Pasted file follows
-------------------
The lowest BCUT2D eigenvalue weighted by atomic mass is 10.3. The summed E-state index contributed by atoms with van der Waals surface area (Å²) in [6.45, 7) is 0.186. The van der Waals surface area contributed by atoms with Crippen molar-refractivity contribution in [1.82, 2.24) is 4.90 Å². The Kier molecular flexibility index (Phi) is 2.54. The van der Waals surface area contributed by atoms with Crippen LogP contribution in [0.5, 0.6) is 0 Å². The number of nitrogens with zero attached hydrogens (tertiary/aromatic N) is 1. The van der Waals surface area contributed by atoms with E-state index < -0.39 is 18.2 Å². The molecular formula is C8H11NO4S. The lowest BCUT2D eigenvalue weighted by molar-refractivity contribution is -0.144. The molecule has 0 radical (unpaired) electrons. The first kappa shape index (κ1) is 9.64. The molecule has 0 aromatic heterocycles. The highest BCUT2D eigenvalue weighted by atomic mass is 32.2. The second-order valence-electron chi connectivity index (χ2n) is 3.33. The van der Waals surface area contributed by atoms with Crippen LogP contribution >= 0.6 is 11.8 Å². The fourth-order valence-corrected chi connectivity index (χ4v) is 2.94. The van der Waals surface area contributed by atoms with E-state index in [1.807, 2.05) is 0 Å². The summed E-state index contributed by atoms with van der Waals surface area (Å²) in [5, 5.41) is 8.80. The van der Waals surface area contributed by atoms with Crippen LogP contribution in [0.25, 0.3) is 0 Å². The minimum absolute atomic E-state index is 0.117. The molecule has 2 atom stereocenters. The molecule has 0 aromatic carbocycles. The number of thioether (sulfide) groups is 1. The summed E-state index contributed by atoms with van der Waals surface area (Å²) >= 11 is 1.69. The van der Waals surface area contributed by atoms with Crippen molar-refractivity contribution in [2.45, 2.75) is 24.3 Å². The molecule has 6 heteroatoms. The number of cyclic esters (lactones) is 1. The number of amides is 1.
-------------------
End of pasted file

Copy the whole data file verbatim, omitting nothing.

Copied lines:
The lowest BCUT2D eigenvalue weighted by atomic mass is 10.3. The summed E-state index contributed by atoms with van der Waals surface area (Å²) in [6.45, 7) is 0.186. The van der Waals surface area contributed by atoms with Crippen molar-refractivity contribution in [1.82, 2.24) is 4.90 Å². The Kier molecular flexibility index (Phi) is 2.54. The van der Waals surface area contributed by atoms with Crippen LogP contribution in [0.5, 0.6) is 0 Å². The number of nitrogens with zero attached hydrogens (tertiary/aromatic N) is 1. The van der Waals surface area contributed by atoms with E-state index < -0.39 is 18.2 Å². The molecular formula is C8H11NO4S. The lowest BCUT2D eigenvalue weighted by molar-refractivity contribution is -0.144. The molecule has 0 radical (unpaired) electrons. The first kappa shape index (κ1) is 9.64. The molecule has 0 aromatic heterocycles. The highest BCUT2D eigenvalue weighted by atomic mass is 32.2. The second-order valence-electron chi connectivity index (χ2n) is 3.33. The van der Waals surface area contributed by atoms with Crippen LogP contribution >= 0.6 is 11.8 Å². The fourth-order valence-corrected chi connectivity index (χ4v) is 2.94. The van der Waals surface area contributed by atoms with E-state index in [1.807, 2.05) is 0 Å². The summed E-state index contributed by atoms with van der Waals surface area (Å²) in [5, 5.41) is 8.80. The van der Waals surface area contributed by atoms with Crippen LogP contribution in [0.25, 0.3) is 0 Å². The minimum absolute atomic E-state index is 0.117. The molecule has 2 atom stereocenters. The molecule has 0 aromatic carbocycles. The number of thioether (sulfide) groups is 1. The summed E-state index contributed by atoms with van der Waals surface area (Å²) >= 11 is 1.69. The van der Waals surface area contributed by atoms with Crippen molar-refractivity contribution in [2.45, 2.75) is 24.3 Å². The molecule has 6 heteroatoms. The number of cyclic esters (lactones) is 1. The number of amides is 1.